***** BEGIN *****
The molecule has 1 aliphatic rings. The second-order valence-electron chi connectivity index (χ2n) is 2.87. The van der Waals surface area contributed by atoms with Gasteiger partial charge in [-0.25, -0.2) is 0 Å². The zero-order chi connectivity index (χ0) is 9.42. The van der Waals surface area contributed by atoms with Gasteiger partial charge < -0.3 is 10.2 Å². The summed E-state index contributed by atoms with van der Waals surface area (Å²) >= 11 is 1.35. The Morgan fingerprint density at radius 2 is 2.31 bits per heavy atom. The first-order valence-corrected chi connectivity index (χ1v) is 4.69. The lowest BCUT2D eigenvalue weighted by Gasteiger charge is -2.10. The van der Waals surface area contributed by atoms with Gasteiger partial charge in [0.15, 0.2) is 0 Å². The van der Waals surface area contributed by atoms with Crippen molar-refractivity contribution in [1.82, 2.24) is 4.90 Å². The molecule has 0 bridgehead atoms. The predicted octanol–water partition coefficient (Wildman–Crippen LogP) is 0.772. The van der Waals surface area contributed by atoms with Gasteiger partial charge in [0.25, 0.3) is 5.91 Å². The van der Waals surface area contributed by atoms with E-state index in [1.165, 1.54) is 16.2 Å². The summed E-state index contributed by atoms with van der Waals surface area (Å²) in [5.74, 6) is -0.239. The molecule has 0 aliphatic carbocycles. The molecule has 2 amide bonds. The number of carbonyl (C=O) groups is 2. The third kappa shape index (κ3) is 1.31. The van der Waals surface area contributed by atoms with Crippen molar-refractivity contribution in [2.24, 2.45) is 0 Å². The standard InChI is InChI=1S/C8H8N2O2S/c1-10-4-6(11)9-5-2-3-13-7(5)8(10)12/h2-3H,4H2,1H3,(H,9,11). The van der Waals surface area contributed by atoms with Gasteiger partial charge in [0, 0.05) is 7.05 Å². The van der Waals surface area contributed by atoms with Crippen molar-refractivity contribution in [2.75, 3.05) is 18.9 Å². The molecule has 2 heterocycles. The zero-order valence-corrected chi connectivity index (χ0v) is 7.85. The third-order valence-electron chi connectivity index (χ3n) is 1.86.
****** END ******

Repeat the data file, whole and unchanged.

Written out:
The molecule has 1 aliphatic rings. The second-order valence-electron chi connectivity index (χ2n) is 2.87. The van der Waals surface area contributed by atoms with Gasteiger partial charge in [-0.25, -0.2) is 0 Å². The zero-order chi connectivity index (χ0) is 9.42. The van der Waals surface area contributed by atoms with Gasteiger partial charge < -0.3 is 10.2 Å². The summed E-state index contributed by atoms with van der Waals surface area (Å²) >= 11 is 1.35. The Morgan fingerprint density at radius 2 is 2.31 bits per heavy atom. The first-order valence-corrected chi connectivity index (χ1v) is 4.69. The lowest BCUT2D eigenvalue weighted by Gasteiger charge is -2.10. The van der Waals surface area contributed by atoms with Gasteiger partial charge in [0.15, 0.2) is 0 Å². The van der Waals surface area contributed by atoms with Crippen molar-refractivity contribution in [1.82, 2.24) is 4.90 Å². The molecule has 0 bridgehead atoms. The predicted octanol–water partition coefficient (Wildman–Crippen LogP) is 0.772. The van der Waals surface area contributed by atoms with Gasteiger partial charge in [0.25, 0.3) is 5.91 Å². The van der Waals surface area contributed by atoms with E-state index in [1.165, 1.54) is 16.2 Å². The summed E-state index contributed by atoms with van der Waals surface area (Å²) in [5.74, 6) is -0.239. The molecule has 0 aliphatic carbocycles. The molecule has 2 amide bonds. The number of carbonyl (C=O) groups is 2. The third kappa shape index (κ3) is 1.31. The van der Waals surface area contributed by atoms with Crippen molar-refractivity contribution in [2.24, 2.45) is 0 Å². The standard InChI is InChI=1S/C8H8N2O2S/c1-10-4-6(11)9-5-2-3-13-7(5)8(10)12/h2-3H,4H2,1H3,(H,9,11). The van der Waals surface area contributed by atoms with Gasteiger partial charge in [0, 0.05) is 7.05 Å². The van der Waals surface area contributed by atoms with Crippen molar-refractivity contribution in [2.75, 3.05) is 18.9 Å². The molecule has 2 heterocycles. The zero-order valence-corrected chi connectivity index (χ0v) is 7.85. The third-order valence-electron chi connectivity index (χ3n) is 1.86.